For many years now, Alfred Seiland (*1952 in St. Michael, Austria) has been visiting antique sites around the Mediterranean, capturing them with his analog, large-format camera. His destinations are the ruins of the Roman Empire from Egypt, Libya, and Israel to Italy, and the museums of Spain to Turkey. His motifs are often difficult to access—some are not public places and otherwise hidden from tourists. Seiland’s photographs confront the viewer with themes that shed light on the conflict between antiquity and modernity. They mirror famous showplaces of history with their architecture, sculpture, and works of art.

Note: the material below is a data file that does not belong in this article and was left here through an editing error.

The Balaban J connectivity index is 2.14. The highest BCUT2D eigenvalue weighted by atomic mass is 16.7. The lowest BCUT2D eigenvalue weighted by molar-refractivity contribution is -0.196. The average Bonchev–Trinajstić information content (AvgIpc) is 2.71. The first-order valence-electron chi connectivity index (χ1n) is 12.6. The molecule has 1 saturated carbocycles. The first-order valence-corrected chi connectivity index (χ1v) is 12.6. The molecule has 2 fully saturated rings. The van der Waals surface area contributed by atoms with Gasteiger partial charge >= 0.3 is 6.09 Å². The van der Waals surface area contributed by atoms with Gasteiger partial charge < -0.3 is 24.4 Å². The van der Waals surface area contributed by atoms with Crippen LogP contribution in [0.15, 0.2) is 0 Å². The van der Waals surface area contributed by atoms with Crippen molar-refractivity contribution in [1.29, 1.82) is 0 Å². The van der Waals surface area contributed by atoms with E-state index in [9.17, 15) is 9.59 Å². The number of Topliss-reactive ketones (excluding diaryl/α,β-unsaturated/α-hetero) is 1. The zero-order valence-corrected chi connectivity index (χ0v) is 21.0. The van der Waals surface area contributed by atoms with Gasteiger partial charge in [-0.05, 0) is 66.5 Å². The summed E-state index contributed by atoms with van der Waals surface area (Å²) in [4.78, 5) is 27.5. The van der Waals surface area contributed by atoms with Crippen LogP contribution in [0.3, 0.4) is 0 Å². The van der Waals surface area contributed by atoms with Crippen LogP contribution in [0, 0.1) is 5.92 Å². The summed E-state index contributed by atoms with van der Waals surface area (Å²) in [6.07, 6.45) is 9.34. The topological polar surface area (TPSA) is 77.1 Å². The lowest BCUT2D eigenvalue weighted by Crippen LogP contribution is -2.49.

Alfred Seiland condenses moments into perfect compositions, employing color like a painter. Nevertheless, some of the photographs are unsettling, because they time and again tell of the destruction by humans of antique legacies.